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>> of prudential. >> okay. so they're buying an additional hedge to protect their interest rate expose your that if it moves against their 100% coverage. explain how that would work. >> first of all, the derivative position is just one position. but if they are interwoven or so interconnected with other financial institutions that if they failed -- >> not if they -- >> i'm sorry, will the gentleman suspend? i wish to alert members that regrettably there is yet another procedural vote on the floor. i think we're drawing near to the end of the hearing and so if members who have yet to ask questions wish to go vote now and return i think we can keep this thing going except for mr. tipton who's next. if members wish to go vote, i'm sorry to interrupt the gentleman.
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the gentleman from arizona is recognized again. >> thank you, mr. chairman. look, we're talking passage of this because everything i know about why your derivative contracts to protect your interest rate exposure that would be something you would find joyful, not put them into a designation. in looking over parts of the reports about prudential, their repo contracts are 100% offset and collateralized. i'm just trying to figure out where you found exposure. >> it's all exposure. i mean, what the assumption that -- >> if you're 100% covered and you're also covered your interest rate risk, the expose exposure is what? >> the assumption that is made in making our determination is that there is material distress at the designated institutions. so we're starting from the assumption -- >> so i have an institution that's 100% covered plus also done additional financial
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products insurance to cover markets moving against them. >> but we're operating from the assumption that there's material distress at that institution. so if there's material distress, then they can't cover the outstanding debt that they have or the loans that they have. >> but they're contract loans. i mean, the insurance products that they're offering are all under contract. so they have the ability to say, according to our contract you may be making a claim for this but under the contract we have the ability to pay as the contract is designated. >> unless they're in material distress. >> okay, i'll give this to you in writing. we're talking past each other because it makes no sense. when i look at your section 113 tests and i go up and down this, is it the last one, k, other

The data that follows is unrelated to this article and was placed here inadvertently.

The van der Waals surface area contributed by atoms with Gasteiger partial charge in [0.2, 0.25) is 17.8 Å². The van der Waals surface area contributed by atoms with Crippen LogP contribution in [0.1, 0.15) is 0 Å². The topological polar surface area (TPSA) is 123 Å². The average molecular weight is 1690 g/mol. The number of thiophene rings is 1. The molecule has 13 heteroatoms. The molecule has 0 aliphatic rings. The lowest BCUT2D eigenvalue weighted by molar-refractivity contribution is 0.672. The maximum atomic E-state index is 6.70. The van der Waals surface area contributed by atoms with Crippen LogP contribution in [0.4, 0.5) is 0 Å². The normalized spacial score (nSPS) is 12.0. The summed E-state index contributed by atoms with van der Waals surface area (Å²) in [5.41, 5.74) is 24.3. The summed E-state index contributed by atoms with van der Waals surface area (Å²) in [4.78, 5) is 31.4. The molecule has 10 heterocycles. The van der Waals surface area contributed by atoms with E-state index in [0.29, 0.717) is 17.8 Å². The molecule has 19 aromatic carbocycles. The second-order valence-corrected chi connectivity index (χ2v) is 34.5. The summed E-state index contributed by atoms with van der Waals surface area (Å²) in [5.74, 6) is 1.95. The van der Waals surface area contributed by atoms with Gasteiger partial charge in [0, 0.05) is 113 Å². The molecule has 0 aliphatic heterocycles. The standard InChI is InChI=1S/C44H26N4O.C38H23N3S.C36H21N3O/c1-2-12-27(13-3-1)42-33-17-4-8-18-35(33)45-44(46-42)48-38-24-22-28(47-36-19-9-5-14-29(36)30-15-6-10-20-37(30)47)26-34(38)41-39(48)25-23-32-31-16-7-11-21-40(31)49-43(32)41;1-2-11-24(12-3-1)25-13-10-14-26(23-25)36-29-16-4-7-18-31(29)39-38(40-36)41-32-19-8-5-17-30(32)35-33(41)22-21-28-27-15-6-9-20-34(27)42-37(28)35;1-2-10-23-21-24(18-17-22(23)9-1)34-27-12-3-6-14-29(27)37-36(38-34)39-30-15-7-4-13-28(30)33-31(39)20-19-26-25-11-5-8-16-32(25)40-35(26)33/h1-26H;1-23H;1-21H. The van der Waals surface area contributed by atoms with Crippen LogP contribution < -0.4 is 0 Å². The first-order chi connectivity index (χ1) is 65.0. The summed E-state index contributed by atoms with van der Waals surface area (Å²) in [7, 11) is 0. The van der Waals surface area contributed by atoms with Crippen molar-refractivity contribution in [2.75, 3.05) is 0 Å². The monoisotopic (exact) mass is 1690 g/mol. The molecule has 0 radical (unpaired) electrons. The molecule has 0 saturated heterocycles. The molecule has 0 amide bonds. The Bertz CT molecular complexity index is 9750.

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risks that the council may deem appropriate? when i look at this particularly on an insured like this which is 100% covered and then hedged your coverage i'm trying to find out on this list where you find the exposures. >> it's the -- it's their interconnectedness with the other institutions and the assumption that that financial institution is suffering material distress. i mean, i think it's basic -- >> well, i wish i had you in grad school because there had been some fascinating questions. all right, my last 20 sends. mr. curry, you're the only one on the panel i've heard touch something that made me very happy and that was sort of the unknown. the future financial markets are moving silicon valleycentric, the new ways people are going to
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borrow money, buy credit, invest, move around. isn't that much suffer a and much more robust than a concentrated banking system because the way capital is acquired is a much more distributed model? >> from the fsoc standpoint, we have identified as one of our emerging risks the financial migration and innovation of activities so it's an area we're discussing and will devote additional attention. as the comptroller, we're interested in that because of the impact of fin tech and innovation on the delivery of banking services. >> and i'm going to give you something in writing. we're way over time. i beg of you, if it's creating diffused risk, if we're seeing a distributive model, please do not beat up innovation. we desperately need it. >> actually, i'm calling for fostering responsible innovation. >> with that i have to yield